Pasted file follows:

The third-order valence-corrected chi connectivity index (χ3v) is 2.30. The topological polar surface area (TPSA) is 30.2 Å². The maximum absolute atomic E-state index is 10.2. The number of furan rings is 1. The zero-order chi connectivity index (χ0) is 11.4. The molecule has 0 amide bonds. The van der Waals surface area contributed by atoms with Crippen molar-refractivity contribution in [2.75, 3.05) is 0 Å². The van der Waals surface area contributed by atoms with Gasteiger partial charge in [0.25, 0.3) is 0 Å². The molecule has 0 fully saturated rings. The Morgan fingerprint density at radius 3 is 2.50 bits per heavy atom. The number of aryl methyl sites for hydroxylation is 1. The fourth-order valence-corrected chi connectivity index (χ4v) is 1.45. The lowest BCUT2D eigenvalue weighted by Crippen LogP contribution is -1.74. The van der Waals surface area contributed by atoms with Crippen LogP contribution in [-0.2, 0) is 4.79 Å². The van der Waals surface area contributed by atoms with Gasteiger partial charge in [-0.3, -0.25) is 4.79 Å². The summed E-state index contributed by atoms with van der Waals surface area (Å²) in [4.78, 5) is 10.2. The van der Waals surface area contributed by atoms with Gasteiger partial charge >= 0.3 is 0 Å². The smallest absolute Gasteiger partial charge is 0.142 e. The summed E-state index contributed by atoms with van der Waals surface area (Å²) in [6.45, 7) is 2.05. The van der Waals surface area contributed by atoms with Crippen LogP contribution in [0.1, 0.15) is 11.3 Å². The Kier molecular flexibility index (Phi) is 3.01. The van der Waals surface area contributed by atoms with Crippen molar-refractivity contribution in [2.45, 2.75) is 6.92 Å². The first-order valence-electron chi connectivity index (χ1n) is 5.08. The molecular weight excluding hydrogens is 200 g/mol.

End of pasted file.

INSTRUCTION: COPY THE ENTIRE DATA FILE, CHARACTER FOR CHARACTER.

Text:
The third-order valence-corrected chi connectivity index (χ3v) is 2.30. The topological polar surface area (TPSA) is 30.2 Å². The maximum absolute atomic E-state index is 10.2. The number of furan rings is 1. The zero-order chi connectivity index (χ0) is 11.4. The molecule has 0 amide bonds. The van der Waals surface area contributed by atoms with Crippen molar-refractivity contribution in [2.75, 3.05) is 0 Å². The van der Waals surface area contributed by atoms with Gasteiger partial charge in [0.25, 0.3) is 0 Å². The molecule has 0 fully saturated rings. The Morgan fingerprint density at radius 3 is 2.50 bits per heavy atom. The number of aryl methyl sites for hydroxylation is 1. The fourth-order valence-corrected chi connectivity index (χ4v) is 1.45. The lowest BCUT2D eigenvalue weighted by Crippen LogP contribution is -1.74. The van der Waals surface area contributed by atoms with Crippen LogP contribution in [-0.2, 0) is 4.79 Å². The van der Waals surface area contributed by atoms with Gasteiger partial charge in [-0.3, -0.25) is 4.79 Å². The summed E-state index contributed by atoms with van der Waals surface area (Å²) in [4.78, 5) is 10.2. The van der Waals surface area contributed by atoms with Gasteiger partial charge >= 0.3 is 0 Å². The smallest absolute Gasteiger partial charge is 0.142 e. The summed E-state index contributed by atoms with van der Waals surface area (Å²) in [6.45, 7) is 2.05. The van der Waals surface area contributed by atoms with Crippen LogP contribution in [0.1, 0.15) is 11.3 Å². The Kier molecular flexibility index (Phi) is 3.01. The van der Waals surface area contributed by atoms with Crippen molar-refractivity contribution in [2.45, 2.75) is 6.92 Å². The first-order valence-electron chi connectivity index (χ1n) is 5.08. The molecular weight excluding hydrogens is 200 g/mol.